Lim, who made his fortune through a series of wildly successful investments and now has a personal wealth estimated at $2.2bn (Dh8bn), had long been desperate to establish a presence in European football. He failed in an attempt to buy Liverpool in 2010, and has also made an intriguing investment into Salford City, a semi-professional side in the UK, alongside Manchester United’s ‘Class of 92’ including Ryan Giggs and Gary Neville.
His assumption of power at Valencia was far from straightforward, requiring lengthy negotiations with the club’s main creditor, the Spanish banking organisation Bankia, before a deal could be agreed. Lim eventually purchasing a controlling 70.4 per cent stake in the club for €420m (Dh1.8bn).
However, the delay in proceedings did not prevent him from making an impact at Mestalla last summer: even before his ownership contract had been finalised, Lim acted from a distance to oversee the hiring of new boss Nuno and also personally signed two players, midfielder Andre Gomes and striker Rodrigo from Benfica, so he could then immediately ‘loan’ them to the club in anticipation of his impending takeover.
The fact that Nuno, Gomes and Rodrigo (and subsequently Perez) all arrived from Portugal is no surprise, because Lim is being heavily aided by the inevitable figure of Jorge Mendes, the Portuguese super-agent whose influence spreads across European football to a scarcely-believable degree.
Having masterminded Jose Mourinho’s move from Porto to Chelsea in 2004, Mendes has steadily grown his network to the extent that his fingerprints are all over practically every major deal you could care to mention.
Valencia fans, though, couldn’t care less about the source of their club’s new-found wealth or the new arrivals to the squad – they are simply overjoyed to be able to glimpse a brighter future.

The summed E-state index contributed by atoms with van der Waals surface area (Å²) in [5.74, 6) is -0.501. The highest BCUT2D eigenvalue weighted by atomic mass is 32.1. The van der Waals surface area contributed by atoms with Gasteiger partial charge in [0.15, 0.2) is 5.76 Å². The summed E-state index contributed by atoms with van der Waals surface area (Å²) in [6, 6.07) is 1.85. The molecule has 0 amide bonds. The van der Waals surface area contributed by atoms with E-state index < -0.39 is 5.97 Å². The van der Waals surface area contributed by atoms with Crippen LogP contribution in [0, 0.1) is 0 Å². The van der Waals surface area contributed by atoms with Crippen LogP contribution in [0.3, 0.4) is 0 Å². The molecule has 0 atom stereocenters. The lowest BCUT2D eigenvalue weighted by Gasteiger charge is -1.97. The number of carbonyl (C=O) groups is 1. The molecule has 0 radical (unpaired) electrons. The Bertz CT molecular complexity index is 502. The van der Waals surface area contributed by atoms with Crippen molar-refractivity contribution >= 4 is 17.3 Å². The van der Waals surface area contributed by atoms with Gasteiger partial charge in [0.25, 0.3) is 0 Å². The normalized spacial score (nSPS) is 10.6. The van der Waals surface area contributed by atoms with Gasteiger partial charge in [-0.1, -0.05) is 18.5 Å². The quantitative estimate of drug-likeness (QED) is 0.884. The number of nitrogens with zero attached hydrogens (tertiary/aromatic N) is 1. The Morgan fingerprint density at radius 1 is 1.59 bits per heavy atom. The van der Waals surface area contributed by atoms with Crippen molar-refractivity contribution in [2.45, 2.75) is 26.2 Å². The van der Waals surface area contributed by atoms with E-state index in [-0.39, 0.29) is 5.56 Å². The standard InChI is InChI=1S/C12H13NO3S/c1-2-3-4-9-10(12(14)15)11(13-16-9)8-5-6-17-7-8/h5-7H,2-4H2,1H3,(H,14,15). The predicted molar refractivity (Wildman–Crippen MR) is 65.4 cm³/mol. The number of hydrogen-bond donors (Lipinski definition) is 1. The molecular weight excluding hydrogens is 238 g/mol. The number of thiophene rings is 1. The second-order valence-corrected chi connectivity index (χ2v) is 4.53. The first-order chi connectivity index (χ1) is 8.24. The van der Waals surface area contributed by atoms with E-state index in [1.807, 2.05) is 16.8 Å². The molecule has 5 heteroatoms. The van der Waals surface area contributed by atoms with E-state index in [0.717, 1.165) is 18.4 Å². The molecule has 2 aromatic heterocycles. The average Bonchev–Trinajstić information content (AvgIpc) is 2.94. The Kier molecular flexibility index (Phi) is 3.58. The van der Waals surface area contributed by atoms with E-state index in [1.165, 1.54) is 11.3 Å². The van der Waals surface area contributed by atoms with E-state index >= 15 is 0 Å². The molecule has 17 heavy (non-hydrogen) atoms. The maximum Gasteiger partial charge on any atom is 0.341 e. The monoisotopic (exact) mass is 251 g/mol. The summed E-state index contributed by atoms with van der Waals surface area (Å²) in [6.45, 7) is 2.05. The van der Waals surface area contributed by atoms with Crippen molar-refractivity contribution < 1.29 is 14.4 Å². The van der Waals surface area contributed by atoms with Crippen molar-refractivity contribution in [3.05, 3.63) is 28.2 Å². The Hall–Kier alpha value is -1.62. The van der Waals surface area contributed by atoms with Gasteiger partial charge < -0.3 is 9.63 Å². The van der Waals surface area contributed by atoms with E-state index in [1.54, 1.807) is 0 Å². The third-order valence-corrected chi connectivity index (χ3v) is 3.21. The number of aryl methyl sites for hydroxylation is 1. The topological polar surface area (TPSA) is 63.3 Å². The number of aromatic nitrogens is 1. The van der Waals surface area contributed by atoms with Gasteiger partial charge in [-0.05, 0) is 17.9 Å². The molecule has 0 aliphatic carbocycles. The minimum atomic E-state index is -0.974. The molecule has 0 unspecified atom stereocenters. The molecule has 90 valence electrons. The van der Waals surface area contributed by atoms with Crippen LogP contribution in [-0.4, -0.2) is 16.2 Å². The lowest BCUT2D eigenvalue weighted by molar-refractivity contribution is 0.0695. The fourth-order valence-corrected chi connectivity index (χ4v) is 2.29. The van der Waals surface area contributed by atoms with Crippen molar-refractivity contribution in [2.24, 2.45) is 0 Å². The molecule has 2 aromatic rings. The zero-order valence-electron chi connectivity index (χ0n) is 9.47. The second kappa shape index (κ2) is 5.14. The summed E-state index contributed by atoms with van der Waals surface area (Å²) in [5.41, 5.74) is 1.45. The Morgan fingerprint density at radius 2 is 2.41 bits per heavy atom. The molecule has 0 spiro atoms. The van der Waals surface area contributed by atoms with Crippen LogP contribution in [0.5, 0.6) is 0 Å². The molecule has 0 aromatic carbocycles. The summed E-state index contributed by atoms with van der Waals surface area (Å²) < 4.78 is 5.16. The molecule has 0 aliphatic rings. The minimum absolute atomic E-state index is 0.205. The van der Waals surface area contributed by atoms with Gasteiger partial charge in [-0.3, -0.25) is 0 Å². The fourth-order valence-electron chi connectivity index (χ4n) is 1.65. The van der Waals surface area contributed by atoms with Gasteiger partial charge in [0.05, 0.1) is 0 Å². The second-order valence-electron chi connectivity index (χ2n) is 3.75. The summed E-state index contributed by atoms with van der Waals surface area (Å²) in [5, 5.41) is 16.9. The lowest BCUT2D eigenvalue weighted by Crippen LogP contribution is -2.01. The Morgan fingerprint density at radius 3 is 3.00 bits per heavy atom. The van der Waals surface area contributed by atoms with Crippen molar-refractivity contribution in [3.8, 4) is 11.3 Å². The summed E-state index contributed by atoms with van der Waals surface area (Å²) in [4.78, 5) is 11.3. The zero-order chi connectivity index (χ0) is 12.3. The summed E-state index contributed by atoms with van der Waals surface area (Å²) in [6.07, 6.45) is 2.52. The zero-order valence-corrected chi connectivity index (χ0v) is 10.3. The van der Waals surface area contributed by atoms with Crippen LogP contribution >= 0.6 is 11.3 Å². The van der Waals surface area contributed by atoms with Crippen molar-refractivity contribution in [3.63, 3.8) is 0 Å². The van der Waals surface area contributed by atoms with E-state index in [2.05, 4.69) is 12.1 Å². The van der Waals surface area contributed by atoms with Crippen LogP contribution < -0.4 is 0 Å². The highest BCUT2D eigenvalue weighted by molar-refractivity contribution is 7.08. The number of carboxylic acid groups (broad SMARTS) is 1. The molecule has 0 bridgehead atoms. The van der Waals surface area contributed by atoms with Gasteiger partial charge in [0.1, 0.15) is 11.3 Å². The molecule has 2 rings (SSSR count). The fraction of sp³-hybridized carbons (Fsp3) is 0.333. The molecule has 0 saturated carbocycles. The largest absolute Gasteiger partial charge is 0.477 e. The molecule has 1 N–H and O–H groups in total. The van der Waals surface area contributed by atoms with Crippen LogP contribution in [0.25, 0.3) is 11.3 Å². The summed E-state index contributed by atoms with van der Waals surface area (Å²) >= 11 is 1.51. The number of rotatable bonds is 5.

Lim’s takeover was finally completed in October, with the Singaporean reputedly investing upwards of €100m to reduce Valencia’s debts and place the club in foreign ownership for the first time in their 95-year history, and he was afforded a hero’s welcome when he attended his new team’s 3-1 victory over Elche at Mestalla.
Indeed, Lim’s arrival has been universally welcomed. There have been virtually no dissenting voices and captain Dani Parejo summed up the mood of positivity last week, when he said: “It has been the best thing that could have happened to the club. The future was uncertain, we didn’t know what was going to happen, but Peter has arrived and stabilised things.”
Exactly how far Lim intends to take his new acquisition remains to be seen. His motives are unknown with speculation either he is a benign Roman Abramovich-style benefactor who will treat his new club as an exciting toy or, considering his business acumen, and his relationship with Mendes, it’s more likely he is driven by commercial imperatives: perhaps with an eye on building up the club and then selling it, or maybe by profiting from third-party ownership deals for emerging players.
He is media-shy and has not given a single interview since taking over, instead appointing the club’s first-ever female chairman in Singaporean Chan Lay Hoon.
She may be the public face of the new administration, but Lim, without doubt, possesses the power.
One of his key decisions will be deciding the fate of the still half-built ‘Nou Mestalla’, and he is understood to be cool on the idea of restarting the construction process in the belief that the current stadium’s 55,000 capacity is sufficient for the time being.
With the re-opening of the transfer window and Perez secured, the next few weeks could prove vital as Lim seeks to give his club the best possible chance of returning to the riches of the Champions League.
Jorge Mendes’s telephone, one can assume, will be kept busy.